SPECIAL DELIVERY

 

Due to equal parts nostalgia and habit, I subscribed to the local newspaper when I bought a new home last year. It is tossed from a car, shrouded in plastic, to the end of my driveway. Only two or three other homes in my community are similarly barraged, a far cry from the uniformity of newspaper saturation in not-so-distant memory.

A man named Calvin delivers the papers, usually. Most days, he arrives before I am awake. I first communicated with him directly only because I called the circulation department to advise that my Sunday paper had not arrived for the second time in a month, and an exasperated representative said: “Here’s Calvin’s number. He just gets angry when we call. Maybe you’ll have more luck.”

This suggestion seemed strange.

I asked: “Do you think a customer should confront someone who visits his home every day? And should you really have a hostile deliveryman?”

“Oh, he’s not mean,” said the representative. “He’s just ‘different.’ We don’t have many deliverymen these days. We have to use who’s available.”

 

*****

 

When I was little, in early 1960’s West Philadelphia, a slew of delivery and service people were connected with our household. As such, they were tangentially connected to me. As to newspapers, my family received the “Inquirer” every morning and the “Bulletin” every evening. I never met or even saw the delivery persons. I’m not sure they angled for year-end tips the way they might now with holiday cards accompanied by self-addressed, stamped envelopes. Paper routes were profitable.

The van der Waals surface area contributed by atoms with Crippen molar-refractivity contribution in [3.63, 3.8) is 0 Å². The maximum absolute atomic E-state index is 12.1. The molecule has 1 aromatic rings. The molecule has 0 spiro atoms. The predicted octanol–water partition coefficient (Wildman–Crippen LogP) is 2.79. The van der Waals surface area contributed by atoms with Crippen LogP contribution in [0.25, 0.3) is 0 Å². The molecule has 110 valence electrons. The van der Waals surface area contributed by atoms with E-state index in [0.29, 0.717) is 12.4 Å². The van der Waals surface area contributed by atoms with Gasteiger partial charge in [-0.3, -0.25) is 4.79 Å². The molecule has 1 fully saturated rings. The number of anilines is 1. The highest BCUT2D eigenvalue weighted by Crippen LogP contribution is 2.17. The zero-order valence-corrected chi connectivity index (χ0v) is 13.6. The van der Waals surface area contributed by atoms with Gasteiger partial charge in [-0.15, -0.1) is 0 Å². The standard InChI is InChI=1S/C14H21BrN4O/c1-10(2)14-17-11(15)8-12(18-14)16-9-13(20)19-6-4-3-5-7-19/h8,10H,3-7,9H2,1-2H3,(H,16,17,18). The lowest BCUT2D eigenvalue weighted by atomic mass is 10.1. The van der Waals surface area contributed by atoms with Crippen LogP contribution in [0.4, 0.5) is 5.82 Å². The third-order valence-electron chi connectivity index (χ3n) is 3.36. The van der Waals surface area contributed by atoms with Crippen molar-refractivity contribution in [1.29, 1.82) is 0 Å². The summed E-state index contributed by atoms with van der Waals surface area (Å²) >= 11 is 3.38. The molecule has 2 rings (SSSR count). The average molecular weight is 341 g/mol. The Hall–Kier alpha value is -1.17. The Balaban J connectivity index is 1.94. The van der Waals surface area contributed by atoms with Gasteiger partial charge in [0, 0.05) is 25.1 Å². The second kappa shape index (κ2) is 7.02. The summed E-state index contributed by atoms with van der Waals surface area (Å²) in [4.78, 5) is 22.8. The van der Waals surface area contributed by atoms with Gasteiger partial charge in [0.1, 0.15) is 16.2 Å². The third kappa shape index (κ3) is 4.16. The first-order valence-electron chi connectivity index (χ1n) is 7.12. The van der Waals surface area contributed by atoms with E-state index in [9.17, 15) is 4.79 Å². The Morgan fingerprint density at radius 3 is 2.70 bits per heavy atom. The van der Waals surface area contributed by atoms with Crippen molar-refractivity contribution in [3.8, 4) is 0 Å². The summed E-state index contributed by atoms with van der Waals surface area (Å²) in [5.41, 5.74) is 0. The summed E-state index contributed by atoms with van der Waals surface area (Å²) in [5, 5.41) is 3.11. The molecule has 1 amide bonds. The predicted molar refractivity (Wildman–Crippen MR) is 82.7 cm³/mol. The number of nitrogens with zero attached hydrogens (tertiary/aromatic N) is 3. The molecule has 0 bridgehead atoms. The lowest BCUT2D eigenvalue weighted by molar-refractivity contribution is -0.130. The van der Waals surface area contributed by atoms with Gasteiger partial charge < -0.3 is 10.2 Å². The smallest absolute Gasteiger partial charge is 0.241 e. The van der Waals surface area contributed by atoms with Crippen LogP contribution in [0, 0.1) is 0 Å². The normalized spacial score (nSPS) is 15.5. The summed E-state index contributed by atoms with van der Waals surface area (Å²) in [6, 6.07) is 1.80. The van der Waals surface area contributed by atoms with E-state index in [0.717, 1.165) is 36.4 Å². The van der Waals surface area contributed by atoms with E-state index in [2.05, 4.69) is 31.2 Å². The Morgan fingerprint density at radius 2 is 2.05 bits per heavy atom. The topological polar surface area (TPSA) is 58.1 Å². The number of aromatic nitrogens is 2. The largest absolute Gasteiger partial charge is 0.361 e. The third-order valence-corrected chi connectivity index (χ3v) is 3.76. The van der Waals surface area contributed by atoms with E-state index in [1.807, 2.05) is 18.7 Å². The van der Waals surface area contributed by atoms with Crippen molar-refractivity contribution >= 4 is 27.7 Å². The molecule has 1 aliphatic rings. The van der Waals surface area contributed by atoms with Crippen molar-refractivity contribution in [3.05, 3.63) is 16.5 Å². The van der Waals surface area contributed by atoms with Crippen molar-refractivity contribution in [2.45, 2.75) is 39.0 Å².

Less anonymously, a man named Mr. Tribble cut our lawn throughout spring and summer and raked leaves in autumn. A woman named Naomi ironed our shirts and sheets once a week. A farmer named Mr. Abba brought milk and eggs. A franchisee of “Charles Chips” brought snacks. Mr. Davis washed the windows each spring. Mr. Brown failed to complete necessary repairs. And a succession of women including, but not limited to, Essie, Pearl, Gina and Jasmine pushed mops and vacuums with varying degrees of diligence.

Looking at this list, it seems I lived in a veritable Downton Abbey. But, in reality, we were modestly above “middle class” and lived in a comfortable, but unremarkable leafy neighborhood. My father chose to work seven days-a-week at his clothing store and, to make up for his lack of assistance on the home front, I suppose, afforded my mother the means to employ “help.”   Except for vying with Naomi for the Breyers’ coffee ice cream in our freezer, I rarely interacted with the service people beyond a nod or to say “hi.”

 

*****

Upon answering the phone, Calvin deployed alternative pleading like an experienced defense attorney.

“I’m sure you got the paper,” he said

“No, I looked all over. No paper,” I said.

“Maybe somebody stole it,” he suggested.

“I’m sure no one stole my paper,” I said.

“Well, my wholesaler didn’t give me enough copies this morning,” said Calvin.

“The wholesaler?” I said.

“Yeah, and I had car trouble, too,” said Calvin.

I recognized there was no point in expressing skepticism or being angry. “In the future, I just want the paper to come,” I said.

“Gotcha,” said Calvin. “I won’t miss again.”

 

*****